Thinking Critically about Web Sites
Cynthia W. Sparks
Chesapeake Public Schools
Access to Everyone
Not all sites are good sources of information
In past, expensive to publish
Materials usually juried by authorities
Today, anyone can publish to web
Easy to broadcast inaccurate or biased material
Users must be critical consumers of information
What to consider?
Who Put up the Site?
Name of the individual or group clearly stated.
source for information in the site.
Web site author provides a way for users to make comments or ask questions.
Web site author is responsive to any questions regarding copyright, trademark, or ownership of all material on the site.
Purpose: Every Site Has a Reason for Being There
Site’s purpose is clear and its content reflects its purpose
Advertising is appropriate to the intended audience and does not overshadow the content.
Site enriches the user’s experience and expands the imagination.
Design and Stability:
Personality and Strength of Character.
Information on the site is be easy to find and to use.
Site design is appealing to its intended audience.
Text is easy to read, not cluttered with
graphics, fonts, and backgrounds.
Users are able to get around the site easily.
Pages consisting mainly of links are well-organized and appealing
Page loads in a reasonable amount of time.
Content: Meaningful and Useful
Title relates to its purpose.
Content should be easy to read and understand by its intended audience.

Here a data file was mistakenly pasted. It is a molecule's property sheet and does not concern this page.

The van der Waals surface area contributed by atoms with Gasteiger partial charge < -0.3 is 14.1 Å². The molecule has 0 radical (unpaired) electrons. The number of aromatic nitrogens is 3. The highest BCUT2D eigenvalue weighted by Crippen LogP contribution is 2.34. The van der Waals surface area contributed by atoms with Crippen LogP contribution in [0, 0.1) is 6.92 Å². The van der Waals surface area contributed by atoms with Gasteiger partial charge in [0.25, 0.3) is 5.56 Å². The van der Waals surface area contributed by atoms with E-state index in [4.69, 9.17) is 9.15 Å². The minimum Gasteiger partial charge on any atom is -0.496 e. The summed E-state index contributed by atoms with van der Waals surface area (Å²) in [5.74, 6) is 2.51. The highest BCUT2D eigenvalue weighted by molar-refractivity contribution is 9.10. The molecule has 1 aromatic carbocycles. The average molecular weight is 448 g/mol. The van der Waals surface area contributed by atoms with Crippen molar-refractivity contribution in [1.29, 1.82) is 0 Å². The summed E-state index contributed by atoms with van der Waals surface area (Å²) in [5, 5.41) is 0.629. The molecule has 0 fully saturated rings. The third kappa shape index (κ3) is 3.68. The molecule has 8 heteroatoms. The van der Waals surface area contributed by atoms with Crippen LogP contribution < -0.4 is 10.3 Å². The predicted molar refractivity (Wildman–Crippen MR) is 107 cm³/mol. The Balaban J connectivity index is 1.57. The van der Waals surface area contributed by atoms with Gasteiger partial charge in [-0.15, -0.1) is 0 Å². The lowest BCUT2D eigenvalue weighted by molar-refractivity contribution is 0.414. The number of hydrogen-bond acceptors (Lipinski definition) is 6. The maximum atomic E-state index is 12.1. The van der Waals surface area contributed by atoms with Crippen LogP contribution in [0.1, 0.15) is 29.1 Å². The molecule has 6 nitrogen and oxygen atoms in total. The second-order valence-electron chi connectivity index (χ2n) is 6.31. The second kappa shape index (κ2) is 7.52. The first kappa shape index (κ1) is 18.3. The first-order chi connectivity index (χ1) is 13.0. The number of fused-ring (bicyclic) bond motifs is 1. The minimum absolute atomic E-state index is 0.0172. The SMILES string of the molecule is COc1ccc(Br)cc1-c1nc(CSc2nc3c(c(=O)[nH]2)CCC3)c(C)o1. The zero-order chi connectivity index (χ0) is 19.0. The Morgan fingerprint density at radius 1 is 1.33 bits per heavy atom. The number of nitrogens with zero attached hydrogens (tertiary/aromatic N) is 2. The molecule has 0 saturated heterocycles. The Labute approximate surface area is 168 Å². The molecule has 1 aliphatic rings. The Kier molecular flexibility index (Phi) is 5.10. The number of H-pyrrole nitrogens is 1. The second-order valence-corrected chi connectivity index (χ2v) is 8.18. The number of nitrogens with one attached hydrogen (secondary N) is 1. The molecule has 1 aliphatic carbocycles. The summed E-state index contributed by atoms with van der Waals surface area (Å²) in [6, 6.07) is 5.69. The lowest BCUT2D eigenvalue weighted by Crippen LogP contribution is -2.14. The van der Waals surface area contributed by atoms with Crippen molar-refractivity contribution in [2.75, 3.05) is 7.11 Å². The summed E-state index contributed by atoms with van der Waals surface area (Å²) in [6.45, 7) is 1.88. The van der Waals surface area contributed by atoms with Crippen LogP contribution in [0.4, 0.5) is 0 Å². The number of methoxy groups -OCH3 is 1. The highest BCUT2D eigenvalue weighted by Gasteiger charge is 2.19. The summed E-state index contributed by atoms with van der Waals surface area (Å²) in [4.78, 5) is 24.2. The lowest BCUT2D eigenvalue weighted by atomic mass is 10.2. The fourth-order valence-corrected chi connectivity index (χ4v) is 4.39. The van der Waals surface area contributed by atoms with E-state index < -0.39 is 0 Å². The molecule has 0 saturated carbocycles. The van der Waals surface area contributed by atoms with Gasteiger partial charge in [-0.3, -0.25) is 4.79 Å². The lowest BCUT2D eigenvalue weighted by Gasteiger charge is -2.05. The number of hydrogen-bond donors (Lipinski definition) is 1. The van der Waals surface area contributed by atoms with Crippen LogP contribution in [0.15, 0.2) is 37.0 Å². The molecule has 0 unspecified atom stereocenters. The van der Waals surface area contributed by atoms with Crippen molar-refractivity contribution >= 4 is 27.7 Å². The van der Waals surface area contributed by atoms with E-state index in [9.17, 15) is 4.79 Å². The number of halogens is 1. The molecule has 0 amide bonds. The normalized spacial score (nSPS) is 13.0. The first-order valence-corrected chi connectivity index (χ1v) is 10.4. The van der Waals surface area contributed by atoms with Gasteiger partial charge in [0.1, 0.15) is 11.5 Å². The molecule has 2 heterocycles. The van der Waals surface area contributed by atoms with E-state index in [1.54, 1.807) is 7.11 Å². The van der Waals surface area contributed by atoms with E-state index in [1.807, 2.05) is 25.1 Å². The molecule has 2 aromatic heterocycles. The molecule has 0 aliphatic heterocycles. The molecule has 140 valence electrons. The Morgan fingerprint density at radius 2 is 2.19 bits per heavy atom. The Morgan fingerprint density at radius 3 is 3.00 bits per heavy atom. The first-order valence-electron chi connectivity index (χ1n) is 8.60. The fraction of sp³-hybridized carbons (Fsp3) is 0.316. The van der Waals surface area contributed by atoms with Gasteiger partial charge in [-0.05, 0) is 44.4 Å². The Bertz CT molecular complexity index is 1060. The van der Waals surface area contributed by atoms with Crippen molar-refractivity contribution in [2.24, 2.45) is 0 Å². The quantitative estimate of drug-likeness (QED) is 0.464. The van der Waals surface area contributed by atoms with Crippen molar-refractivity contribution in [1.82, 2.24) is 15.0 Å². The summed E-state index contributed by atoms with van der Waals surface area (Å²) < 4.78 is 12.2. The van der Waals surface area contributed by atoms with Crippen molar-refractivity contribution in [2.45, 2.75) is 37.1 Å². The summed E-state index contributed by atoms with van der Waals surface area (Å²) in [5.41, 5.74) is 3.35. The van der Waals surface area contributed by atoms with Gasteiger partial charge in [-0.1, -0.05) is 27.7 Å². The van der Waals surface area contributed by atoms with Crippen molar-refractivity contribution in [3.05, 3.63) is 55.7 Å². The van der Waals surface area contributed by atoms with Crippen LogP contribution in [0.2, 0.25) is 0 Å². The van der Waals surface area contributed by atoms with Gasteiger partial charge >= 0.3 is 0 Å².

If large amounts of information on the site, some kind of search function should be provided.
Spelling and grammar is correct.
Information current and accurate, and if the topic of the site is one that changes, it should be updated regularly with a “last updated” notation.
Links to more information should be provided.
Graphics are relevant and appropriate to the content.
Subject matter is relevant to and appropriate for the intended audience.
Viewpoint presented is comprehensible to the intended audience.
Skills required to use the site’s features and structure are appropriate or appropriately challenging for intended audience.
Quality of content is most important.
Content should be developmentally appropriate to the intended audience.
What questions to ask?
Who is the author?
Does the creator have knowledge of the field?
When was the site created?
Is the information updated periodically?
Are links to other sites kept current?
What to Consider?
Is the content accurate and current?
Is the content relevant?
Is the coverage comprehensive?
Is the site obviously biased?
Is the site easy to navigate?
Does the design enhance the site?
Sites of Interest
Search Tools for Kids
Sites of Interest
Field Guide to Field Trips Online
Places for more info
Evaluation criteria for Information Sources
Thinking critically about WWW Resources
Thinking critically about Discipline-Based WWW Resources
Lesson Plans on Evaluation
Discovery School—Kathy Schrock
Basic information on the Internet
Online tutorials of basic information for the novice
Search then Evaluate
Becoming a Power Searcher
Internet Search Strategies
Internet Tools and Resources
Lesson plans, portals, web quests, search tools, search strategies, puzzle and quiz builder, evaluation
TrackStar, Rubric Star, Worksheet Maker
Evaluating Web sites:
A WebQuest about Evaluating Web Sites
This quest asks you to compare specific sites in groups of 4
Each member of the group will have a specific job to accomplish
Finally the group will evaluate and discriminate between the various web sites visited.
Software Tools: Practice
A WebQuest for Software Tools
This quest makes you practice your search skills.
You can do this alone or in pairs.
Which is real?
Go to the following sites
Think about the elements for evaluating
What are the clues to the authentic site?
Home to Internet